To me if the PCEHR is a ‘hot potato’, the co-payment is a grenade with the pin removed!
The old curse of ‘May You Live In Interesting Times’ is more that apposite and the times may indeed turn out to be more than challenging!
David.

10 comments:

Terry Hannan said...

David,
Action Two: you have defined a strong argument for Open Source systems. Samples cited below and reasons for supporting this approach.(1-3)
Action Three: I could not agree more.
Action Four: the failure to undertake this approach has been a major stumbling block to any significant progress in Australian eHealth. See full issues of the International Journal of Medical Informatics in 1999! (4)
Your final discussion point that focusses upon “a new Federal Health Minister who has the PCEHR ‘hot potato’ placed right in the middle of her desk and who lacks any apparent expertise, right now, in the Health or E-Health sector” is one that may delay and impair any effective eHealth implementations for more than a decade into the future. Despite the accolades for Peter Dutton he really did not know what eHealth was all about (some of us who have been doing it for 30 + years still struggle) so how is our new Minister going to be advised by the health bureaucrats.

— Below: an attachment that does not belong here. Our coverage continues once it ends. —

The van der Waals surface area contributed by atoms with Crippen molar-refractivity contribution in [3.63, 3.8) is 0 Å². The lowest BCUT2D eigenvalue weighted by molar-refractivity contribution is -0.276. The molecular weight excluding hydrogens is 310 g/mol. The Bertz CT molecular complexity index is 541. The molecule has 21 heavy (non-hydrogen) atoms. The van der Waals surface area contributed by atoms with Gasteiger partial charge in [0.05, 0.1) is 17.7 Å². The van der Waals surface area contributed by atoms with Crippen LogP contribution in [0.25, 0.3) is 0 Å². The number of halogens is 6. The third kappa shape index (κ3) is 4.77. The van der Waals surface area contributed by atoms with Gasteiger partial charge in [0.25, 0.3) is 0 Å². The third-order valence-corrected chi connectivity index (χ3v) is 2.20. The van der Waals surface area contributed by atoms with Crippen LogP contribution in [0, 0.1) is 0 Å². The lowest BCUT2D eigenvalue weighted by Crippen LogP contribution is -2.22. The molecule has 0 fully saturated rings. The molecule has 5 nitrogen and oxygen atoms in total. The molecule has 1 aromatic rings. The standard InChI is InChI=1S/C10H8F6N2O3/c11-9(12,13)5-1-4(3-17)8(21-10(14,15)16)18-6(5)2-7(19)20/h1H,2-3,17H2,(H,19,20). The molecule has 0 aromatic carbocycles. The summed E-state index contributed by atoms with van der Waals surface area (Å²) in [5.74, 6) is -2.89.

1. Mamlin BW, Biondich PG, Wolfe BA, Fraser H, Jazayeri D, Allen C, et al. Cooking up an open source EMR for developing countries: OpenMRS - a recipe for successful collaboration. AMIA Annu Symp Proc. 2006:529-33. Epub 2007/01/24.
2. Seebregts CJ, Mamlin BW, Biondich PG, Fraser HS, Wolfe BA, Jazayeri D, et al. Human Factors for Capacity Building. Lessons learned from the OpenMRS Implementers Network. Yearb Med Inform.13-20. Epub 2010/10/13.